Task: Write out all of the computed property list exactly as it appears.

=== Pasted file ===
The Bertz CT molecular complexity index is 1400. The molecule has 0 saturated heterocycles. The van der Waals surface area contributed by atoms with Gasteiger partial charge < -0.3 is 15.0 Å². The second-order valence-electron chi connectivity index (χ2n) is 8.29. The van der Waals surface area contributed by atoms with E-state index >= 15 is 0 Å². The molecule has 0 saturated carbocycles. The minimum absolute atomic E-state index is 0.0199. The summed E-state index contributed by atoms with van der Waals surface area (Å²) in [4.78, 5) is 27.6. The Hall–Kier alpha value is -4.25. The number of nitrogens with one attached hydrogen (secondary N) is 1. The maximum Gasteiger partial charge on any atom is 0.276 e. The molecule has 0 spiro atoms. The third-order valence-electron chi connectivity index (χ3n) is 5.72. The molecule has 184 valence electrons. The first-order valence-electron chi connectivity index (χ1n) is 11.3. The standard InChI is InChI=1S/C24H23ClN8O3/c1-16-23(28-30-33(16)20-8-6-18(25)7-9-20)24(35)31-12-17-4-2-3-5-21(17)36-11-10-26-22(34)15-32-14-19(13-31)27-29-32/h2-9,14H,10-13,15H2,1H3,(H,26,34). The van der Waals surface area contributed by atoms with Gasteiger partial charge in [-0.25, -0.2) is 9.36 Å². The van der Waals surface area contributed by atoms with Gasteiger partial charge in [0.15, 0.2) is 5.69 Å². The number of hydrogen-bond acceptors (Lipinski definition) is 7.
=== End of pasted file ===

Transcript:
The Bertz CT molecular complexity index is 1400. The molecule has 0 saturated heterocycles. The van der Waals surface area contributed by atoms with Gasteiger partial charge < -0.3 is 15.0 Å². The second-order valence-electron chi connectivity index (χ2n) is 8.29. The van der Waals surface area contributed by atoms with E-state index >= 15 is 0 Å². The molecule has 0 saturated carbocycles. The minimum absolute atomic E-state index is 0.0199. The summed E-state index contributed by atoms with van der Waals surface area (Å²) in [4.78, 5) is 27.6. The Hall–Kier alpha value is -4.25. The number of nitrogens with one attached hydrogen (secondary N) is 1. The maximum Gasteiger partial charge on any atom is 0.276 e. The molecule has 0 spiro atoms. The third-order valence-electron chi connectivity index (χ3n) is 5.72. The molecule has 184 valence electrons. The first-order valence-electron chi connectivity index (χ1n) is 11.3. The standard InChI is InChI=1S/C24H23ClN8O3/c1-16-23(28-30-33(16)20-8-6-18(25)7-9-20)24(35)31-12-17-4-2-3-5-21(17)36-11-10-26-22(34)15-32-14-19(13-31)27-29-32/h2-9,14H,10-13,15H2,1H3,(H,26,34). The van der Waals surface area contributed by atoms with Gasteiger partial charge in [-0.25, -0.2) is 9.36 Å². The van der Waals surface area contributed by atoms with Gasteiger partial charge in [0.15, 0.2) is 5.69 Å². The number of hydrogen-bond acceptors (Lipinski definition) is 7.